Svenska Swedish flag


2006: The Secular State and Society

Only a few decades ago, the future of religion in the West seemed predictable and there was good reason to suppose that the rest of the world would follow suit, with society growing increasingly secularised. The question of the future of the secular state could be deleted from the agenda, for the simple reason that there would be ever fewer believers to challenge it. Evidence to the contrary – in America for example – was simply dismissed.

The theory seemed to have the backing of historical logic. Secularisation and the secular state marked the culmination of a long process in the West whereby Christianity had steadily lost ground. The ideas of the Enlightenment were surely in ascendance. Modernity indeed implied secularism. Science and social progress appeared victorious in the contest for souls and society. But western secularism was never without its complications: extreme utopian political creeds, such as communism and fascism, were arguably quasi-religions in their own right.

At the start of the 21st century, however, it seems as if we have entered a post-secular era. Religion has proved itself important in ways that have widely different meanings. The experience may be primarily an individual, inward concern, or it may represent the core of certain movements which respect, or profess to respect, the secular state but claim the right to determine its member’s lifestyles. But movements have also appeared which aspire to leave their imprint on society as a whole and thus to abolish the secular state. Are these fundamentalist movements akin to the religions whose divisions had such a destructive impact on Europe?

How is the secular state to act in relation to these manifestations of religions? Should it endeavour to remain neutral, as in the US, or support religion but show equal favour to all convictions, as in India? Does a weak state religion act as a safeguard against rivalry between religious groups as arguably it does in the UK, or should a strict distinction between church and state prevail as in France or Turkey? What are the prospects for constructing secular constitutions in the Middle East, after the coalition forces dismantled a singular secularist, Saddam Hussein? Does it matter if those prospects are slight? And how should Europe respond to and fight the movements which challenge the secular state and perhaps wish to gain control of it? Under what conditions will those movements challenge such a state and in what ways? And above all, can the secular state endure in the long term without a secularisation of society? That is to say, if a majority of the population is religious, will they accept a secular state?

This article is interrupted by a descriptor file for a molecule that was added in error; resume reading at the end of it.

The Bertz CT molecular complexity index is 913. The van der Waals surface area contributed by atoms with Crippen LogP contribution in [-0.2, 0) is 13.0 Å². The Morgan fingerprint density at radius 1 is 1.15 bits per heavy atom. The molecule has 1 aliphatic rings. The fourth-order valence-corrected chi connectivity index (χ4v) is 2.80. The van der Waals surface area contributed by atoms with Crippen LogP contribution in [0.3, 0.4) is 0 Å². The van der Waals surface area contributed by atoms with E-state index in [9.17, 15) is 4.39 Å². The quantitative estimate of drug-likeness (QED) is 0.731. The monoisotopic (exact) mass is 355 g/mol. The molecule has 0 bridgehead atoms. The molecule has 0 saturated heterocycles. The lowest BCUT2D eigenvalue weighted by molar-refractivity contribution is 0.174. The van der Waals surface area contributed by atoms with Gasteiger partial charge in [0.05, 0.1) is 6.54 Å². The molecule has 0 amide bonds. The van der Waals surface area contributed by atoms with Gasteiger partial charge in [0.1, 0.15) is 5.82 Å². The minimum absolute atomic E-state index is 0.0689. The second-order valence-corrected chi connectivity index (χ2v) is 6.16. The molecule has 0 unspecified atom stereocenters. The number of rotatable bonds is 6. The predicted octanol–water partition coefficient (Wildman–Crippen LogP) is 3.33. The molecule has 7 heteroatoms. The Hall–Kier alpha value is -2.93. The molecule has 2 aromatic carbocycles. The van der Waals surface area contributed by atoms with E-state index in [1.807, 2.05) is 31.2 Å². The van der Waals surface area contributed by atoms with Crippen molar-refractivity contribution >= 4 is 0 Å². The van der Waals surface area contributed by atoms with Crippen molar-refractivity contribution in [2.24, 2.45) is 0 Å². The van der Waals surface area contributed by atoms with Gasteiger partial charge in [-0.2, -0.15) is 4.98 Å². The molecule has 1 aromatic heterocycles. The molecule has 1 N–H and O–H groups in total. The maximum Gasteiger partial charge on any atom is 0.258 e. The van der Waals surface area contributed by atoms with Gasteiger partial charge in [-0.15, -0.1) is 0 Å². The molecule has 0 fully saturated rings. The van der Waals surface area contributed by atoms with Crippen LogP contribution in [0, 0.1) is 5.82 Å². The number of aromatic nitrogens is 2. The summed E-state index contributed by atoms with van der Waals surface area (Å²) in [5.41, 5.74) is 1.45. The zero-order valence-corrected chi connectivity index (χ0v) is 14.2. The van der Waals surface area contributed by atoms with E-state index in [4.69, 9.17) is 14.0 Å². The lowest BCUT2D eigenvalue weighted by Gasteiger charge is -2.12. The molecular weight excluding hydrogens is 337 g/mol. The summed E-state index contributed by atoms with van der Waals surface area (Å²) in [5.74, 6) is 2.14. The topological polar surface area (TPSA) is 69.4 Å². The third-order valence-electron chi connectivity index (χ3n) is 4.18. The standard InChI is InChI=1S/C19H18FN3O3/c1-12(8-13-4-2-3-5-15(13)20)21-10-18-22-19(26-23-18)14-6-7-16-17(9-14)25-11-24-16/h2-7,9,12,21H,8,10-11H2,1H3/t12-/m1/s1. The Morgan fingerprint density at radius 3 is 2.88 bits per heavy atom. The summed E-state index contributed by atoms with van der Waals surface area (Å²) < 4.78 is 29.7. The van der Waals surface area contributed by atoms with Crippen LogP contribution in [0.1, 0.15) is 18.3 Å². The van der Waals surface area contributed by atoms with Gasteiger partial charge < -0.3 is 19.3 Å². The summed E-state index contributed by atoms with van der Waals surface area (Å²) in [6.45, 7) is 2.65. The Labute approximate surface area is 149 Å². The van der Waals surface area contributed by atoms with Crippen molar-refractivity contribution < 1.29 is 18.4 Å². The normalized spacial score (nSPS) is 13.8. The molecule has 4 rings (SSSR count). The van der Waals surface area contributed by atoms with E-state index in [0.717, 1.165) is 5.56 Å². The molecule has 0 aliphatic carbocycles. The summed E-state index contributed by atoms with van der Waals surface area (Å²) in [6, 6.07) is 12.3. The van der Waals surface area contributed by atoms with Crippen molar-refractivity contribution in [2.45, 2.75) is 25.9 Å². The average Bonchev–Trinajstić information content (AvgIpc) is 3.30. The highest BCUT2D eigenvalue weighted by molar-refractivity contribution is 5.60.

In this conference these issues were discussed in a threefold manner: first the historical forces behind the emergence of the secular state and society are outlined, and then the threats to secular society considering Europe and Islam are discussed taking examples from different European countries, and finally the future of multicultural society.


Olivier Roy: France and Islam

Writer and Professor, EHESS, University of Paris, France

Theodore Dalrymple: Muslims in Britain – The Effects of Secularisation

Writer and Journalist, UK

Lars Hedegaard: The Growth of Islam in Denmark and the Future of Secularism

Writer and Journalist, Denmark

Carl Rudbeck: Sweden and Islam

Writer and Journalist, Sweden

Tariq Ramadan: The Muslim Mission in Europe

Writer and President of the think tank European Muslim Network, Belgium

Ayaan Hirsi Ali: The Price of Freedom – Muslim Women in Holland

Writer and Politician, The Netherlands

Bassam Tibi: What Islam for a Post­-Secular Europe? – The Case of Germany

Writer and Professor, University of Göttingen, Germany

Dogu Ergil: Turkey, Europe and Islam

Professor, Ankara University, Turkey

Etyen Mahcupyan: Challenges of Change and Authoritarian Secularism

Writer and Turkish Economic and Social Studies Foundation, Turkey

Pierre Lellouche: The Islamic Threat

Writer and Politician, Deputé of the Assemblée Nationale, France

Rolf Ekéus: Contradictions in Secularism and Islam; Iraq

Ambassador, OSCE High Commissioner on National Minorities, Sweden

Paul Scheffer: The Multicultural Drama – European Experiences

Writer and Journalist, The Netherlands

Ibn Warraq: Identity, Culture, Reason and the West

Writer, Founder of ISIS (Institute for the Secularisation of Islamic Society), USA

Kenan Malik: The Failure of Multiculturalism

Writer and Journalist, UK

Nathan Shachar: Multiculturalism – Some Views on a Conceptual Muddle

Author and Journalist, Sweden

Hugh Roberts: Against Identity Politics

Dr, Director, International Crisis Group, Cairo, Egypt